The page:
Date of Award
Ph.D. in Business Administration
Robert A. Van Ness
Christopher H. Thomas
Bonnie F. Van Ness
This dissertation consists of three essays. The first essay, Short Sales in the NYSE Batch Open and NASDAQ Opening Cross, examines opening-trade short volume's relation to short volume for the rest of the trading day and to overnight, previous-day, and same-day price changes. We find that short volume in the batch open and opening cross increases with short volume for the rest of the day, with previous-day, open-to-close price changes, and with overnight price changes for S&P 500 stocks. Batch-open short volume increases with overnight price changes, and it increases (does not decrease) for firms making positive (negative) overnight earnings announcements. Opening-cross short volume increases with close-to-close, previous-day price changes and is negatively related to same-day price changes. Our second essay, Short Sales around Open-Market Repurchase Announcements , studies short selling of a firm's stock during the five days after it announces an open-market repurchase. We conclude that a firm may be able to mislead normally-informed investors about its quality by announcing an open-market repurchase. Next, we conclude that open-market repurchase size does not possess positive signaling attributes. Lastly, we conclude that short sellers do not predict the repurchasing behavior of firms announcing an open-market repurchase. The third essay, Profit Efficiency and Big Bank Presence in Rural Markets, studies the effect of big-bank presence on the profitability of rural one-market banks. We find that a small rural bank shows decreased profit efficiency and increased return on assets due to higher loan income when it competes with at least one big bank. If multiple big banks are competing with a small rural bank, the small bank shows a smaller decrease in profit efficiency and a smaller increase in return on assets due to a smaller increase in loan income than if it competes with one big bank. From these results, we conclude that big banks choose to remain in rural markets where they possess some degree of market power, enabling them to earn higher returns while operating less efficiently, but market power is restricted when more than one big bank is present in a rural market.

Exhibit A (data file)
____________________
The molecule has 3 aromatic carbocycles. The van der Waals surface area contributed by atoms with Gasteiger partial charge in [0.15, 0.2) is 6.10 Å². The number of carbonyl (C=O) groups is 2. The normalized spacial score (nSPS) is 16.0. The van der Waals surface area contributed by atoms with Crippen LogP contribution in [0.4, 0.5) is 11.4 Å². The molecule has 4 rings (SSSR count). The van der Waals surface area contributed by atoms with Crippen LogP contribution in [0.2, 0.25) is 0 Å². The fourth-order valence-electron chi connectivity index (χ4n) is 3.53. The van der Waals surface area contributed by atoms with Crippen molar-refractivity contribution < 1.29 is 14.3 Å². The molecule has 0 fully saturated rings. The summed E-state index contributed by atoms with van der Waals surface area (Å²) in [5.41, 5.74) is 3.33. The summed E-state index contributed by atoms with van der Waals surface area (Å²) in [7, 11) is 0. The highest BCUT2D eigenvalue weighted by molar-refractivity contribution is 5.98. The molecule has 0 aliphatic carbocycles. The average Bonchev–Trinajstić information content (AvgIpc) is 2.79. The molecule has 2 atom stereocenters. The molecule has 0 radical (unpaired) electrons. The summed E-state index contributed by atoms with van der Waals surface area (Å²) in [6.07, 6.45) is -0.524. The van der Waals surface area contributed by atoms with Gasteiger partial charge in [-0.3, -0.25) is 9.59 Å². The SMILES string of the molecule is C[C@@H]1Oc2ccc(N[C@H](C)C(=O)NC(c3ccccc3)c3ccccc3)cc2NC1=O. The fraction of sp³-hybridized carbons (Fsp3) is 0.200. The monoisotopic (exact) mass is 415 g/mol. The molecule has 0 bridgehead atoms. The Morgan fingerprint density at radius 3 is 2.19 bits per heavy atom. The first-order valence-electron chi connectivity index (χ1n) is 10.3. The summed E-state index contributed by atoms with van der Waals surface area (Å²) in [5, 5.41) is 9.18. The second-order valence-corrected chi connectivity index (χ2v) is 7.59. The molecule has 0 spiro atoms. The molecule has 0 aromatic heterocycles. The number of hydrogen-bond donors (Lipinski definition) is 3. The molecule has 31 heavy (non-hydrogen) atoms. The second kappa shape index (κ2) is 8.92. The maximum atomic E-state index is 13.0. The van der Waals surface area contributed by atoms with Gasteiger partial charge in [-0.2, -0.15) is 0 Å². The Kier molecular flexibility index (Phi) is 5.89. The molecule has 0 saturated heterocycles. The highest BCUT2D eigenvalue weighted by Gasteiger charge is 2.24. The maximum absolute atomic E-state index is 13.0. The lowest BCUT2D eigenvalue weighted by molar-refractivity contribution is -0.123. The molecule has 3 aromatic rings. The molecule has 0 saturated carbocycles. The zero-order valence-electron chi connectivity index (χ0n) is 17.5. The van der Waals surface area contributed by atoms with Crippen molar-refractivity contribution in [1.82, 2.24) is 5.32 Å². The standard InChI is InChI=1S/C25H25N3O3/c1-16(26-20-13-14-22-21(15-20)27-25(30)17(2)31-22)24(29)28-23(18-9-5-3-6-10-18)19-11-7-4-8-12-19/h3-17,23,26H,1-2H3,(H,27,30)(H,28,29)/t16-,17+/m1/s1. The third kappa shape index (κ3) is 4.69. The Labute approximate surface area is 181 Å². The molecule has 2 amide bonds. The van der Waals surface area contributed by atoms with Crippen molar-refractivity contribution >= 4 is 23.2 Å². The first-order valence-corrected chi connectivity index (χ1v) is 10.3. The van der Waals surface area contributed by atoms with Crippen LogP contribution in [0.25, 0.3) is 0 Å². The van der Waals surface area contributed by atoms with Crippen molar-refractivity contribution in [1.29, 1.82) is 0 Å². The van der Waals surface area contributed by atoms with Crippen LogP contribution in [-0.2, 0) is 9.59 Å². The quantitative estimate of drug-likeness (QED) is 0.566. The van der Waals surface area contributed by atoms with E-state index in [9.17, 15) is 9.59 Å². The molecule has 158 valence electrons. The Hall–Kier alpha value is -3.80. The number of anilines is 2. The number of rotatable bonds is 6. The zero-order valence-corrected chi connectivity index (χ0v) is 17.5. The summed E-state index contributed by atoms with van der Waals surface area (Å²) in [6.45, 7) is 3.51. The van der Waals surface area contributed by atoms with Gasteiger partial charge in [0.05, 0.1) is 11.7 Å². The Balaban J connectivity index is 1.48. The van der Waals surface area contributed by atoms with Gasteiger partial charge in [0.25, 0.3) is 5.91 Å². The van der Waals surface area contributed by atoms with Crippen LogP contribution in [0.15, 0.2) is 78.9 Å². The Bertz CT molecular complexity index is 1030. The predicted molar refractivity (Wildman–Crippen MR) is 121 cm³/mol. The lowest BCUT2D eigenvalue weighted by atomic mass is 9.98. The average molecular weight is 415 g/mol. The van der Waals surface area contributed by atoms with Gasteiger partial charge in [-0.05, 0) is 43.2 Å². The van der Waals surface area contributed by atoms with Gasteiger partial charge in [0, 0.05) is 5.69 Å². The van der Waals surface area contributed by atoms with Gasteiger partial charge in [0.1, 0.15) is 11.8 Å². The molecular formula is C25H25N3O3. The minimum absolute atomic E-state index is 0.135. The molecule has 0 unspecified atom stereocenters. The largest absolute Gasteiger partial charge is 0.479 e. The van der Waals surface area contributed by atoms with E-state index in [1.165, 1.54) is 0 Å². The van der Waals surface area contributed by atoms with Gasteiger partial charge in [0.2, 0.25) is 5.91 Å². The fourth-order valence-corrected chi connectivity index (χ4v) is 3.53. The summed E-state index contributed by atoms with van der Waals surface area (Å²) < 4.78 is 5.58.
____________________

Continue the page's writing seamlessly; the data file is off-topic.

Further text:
Spurlin, William Paul, "Three Essays on Trading and Banking" (2011). Electronic Theses and Dissertations. 270.